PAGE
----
When this process begins, the financial incentive becomes real for the customer, attracting them to request live billing. This can happen as small as one customer at a time for anyone with a smart meter installed. Both customer and utility benefit from their switchover.
A truly intelligent system like this eliminates the necessity of full grid replacement that some people are proposing. Instead, it focuses on making the existing one more stable. Incrementally and in proportion to adoption, the grid stability and redundancy will naturally increase without further cost. The appliance manufacturers already have many load predictive products waiting for the market to call for them so the cost to advance this whole system is fully redundant with the cost of replacement meters which is already happening or planned soon. We need to ensure that the new meters have live rate capability.
This is the single biggest solution to our energy crisis. It will standardize grid interconnection which will entice distributed generation (DG). As it stands now, most utilities view DG in a negative light with regards to grid stability. Many issues such as voltage, frequency and phase regulation are often topics they cite. In reality, however, the current inverter standards ensure that output is appropriately synchronized. The same applies to power factor issues. While reducing power sent via the grid directly reduces the load, it’s only half of the picture.
DG with storage and vehicle-to-grid hybrids both give the customer an opportunity to save up their excess and sell it to the grid when it earns the most. By giving them the live prices, they will also be encouraged to grow their market. It is an obvious outgrowth for them to buy and store power from the grid in the middle of the night and sell it back for a profit during afternoon peaks. In fact this is already happening in some markets.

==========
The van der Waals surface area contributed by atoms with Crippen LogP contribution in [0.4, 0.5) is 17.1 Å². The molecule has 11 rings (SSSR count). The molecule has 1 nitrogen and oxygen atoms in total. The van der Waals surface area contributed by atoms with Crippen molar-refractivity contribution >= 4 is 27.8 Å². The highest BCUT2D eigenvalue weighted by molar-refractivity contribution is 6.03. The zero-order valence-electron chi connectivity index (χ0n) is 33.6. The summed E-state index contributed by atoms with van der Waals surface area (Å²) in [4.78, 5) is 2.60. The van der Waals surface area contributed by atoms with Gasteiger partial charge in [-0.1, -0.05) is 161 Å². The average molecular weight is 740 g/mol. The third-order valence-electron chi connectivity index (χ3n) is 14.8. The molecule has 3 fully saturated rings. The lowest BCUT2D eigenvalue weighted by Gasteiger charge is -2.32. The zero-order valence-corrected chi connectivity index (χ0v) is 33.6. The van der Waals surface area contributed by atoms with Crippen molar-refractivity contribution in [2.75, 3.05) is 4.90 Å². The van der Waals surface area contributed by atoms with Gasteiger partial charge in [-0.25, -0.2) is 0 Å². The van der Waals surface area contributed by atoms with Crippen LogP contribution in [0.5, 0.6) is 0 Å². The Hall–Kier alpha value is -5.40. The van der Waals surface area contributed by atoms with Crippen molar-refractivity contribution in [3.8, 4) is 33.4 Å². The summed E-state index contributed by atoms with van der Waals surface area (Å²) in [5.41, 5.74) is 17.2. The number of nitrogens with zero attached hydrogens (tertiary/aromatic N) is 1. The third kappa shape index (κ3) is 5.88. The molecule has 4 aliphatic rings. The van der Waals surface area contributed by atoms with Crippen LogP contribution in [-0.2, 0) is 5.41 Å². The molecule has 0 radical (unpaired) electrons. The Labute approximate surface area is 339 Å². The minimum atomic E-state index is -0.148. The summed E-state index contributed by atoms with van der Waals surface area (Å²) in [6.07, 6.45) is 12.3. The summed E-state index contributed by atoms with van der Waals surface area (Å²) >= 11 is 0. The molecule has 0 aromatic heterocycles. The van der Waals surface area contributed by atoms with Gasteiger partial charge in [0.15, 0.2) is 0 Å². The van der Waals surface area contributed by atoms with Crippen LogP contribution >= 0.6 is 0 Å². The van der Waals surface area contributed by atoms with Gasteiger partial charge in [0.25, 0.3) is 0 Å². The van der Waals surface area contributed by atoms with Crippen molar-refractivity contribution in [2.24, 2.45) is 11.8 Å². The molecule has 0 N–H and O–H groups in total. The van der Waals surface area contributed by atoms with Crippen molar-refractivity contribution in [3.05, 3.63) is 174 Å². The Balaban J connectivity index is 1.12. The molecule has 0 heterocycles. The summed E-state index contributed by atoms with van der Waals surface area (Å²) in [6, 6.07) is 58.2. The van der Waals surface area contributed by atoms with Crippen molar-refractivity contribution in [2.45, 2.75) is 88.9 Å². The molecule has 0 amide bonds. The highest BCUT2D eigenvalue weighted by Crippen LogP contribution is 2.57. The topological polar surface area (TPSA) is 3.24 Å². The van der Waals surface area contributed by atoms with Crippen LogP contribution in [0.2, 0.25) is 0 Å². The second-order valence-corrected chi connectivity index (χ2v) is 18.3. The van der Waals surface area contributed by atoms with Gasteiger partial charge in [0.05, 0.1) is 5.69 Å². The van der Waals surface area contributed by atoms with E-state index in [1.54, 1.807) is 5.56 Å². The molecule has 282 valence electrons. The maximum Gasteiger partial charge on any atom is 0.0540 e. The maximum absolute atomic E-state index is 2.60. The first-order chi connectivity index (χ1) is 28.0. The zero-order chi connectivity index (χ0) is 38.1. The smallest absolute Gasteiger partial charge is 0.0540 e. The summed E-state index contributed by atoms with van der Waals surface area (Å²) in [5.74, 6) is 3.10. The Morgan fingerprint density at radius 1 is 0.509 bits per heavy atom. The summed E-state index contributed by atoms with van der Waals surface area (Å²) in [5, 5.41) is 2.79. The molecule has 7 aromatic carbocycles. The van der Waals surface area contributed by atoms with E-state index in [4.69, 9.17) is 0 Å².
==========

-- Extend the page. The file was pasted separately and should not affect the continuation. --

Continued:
Demand reduction (DR), or load shedding, acts the same as onsite generation in that it reduces the power sent via the grid. It also acts similar to storage in that it can time shift loads to cheaper rate periods. To best take advantage of this, people will utilize increasingly better algorithms for price prediction. The net effect is thousands of individuals competing on prediction techniques to flatten out the peaks into the valleys of the grid’s daily profile. This competition will be in direct proportion to the local grid instability in a given area.
From material utilization perspectives significant hardware is manufactured and installed for this infrastructure often to be used at less than 20-40% of its operational capacity for most of its lifetime. These inefficiencies lead engineers to require additional grid support and conventional generation capacity additions when renewable technologies (such as solar and wind) and electric vehicles are to be added to the utility demand/supply mix. Using actual data from the PJM [PJM 2009] the work shows that consumer load management, real time price signals, sensors and intelligent demand/supply control offer a compelling path forward to increase the efficient utilization and carbon footprint reduction of the world’s grids. Underutilization factors from many distribution companies indicate that distribution feeders are often operated at only 70-80% of their peak capacity for a few hours per year, and on average are loaded to less than 30-40% of their capability.
At this time the utilities are limiting adoption rates to a couple percent. A well known standardization could replace that with a call for much more. Instead of discouraging participation, it will encourage innovation and enhance forecasting and do so without giving away control over how we wish to use our power. Best of all, it is paid for by upgrades that are already being planned. How's that for a low cost SMART solution?
 Peter Mark Jansson and John Schmalzel, Increasing utilization of US electric grids via smart technologies: integration of load management, real time pricing, renewables, EVs and smart grid sensors, The International Journal of Technology, Knowledge and Society 7, 47-60.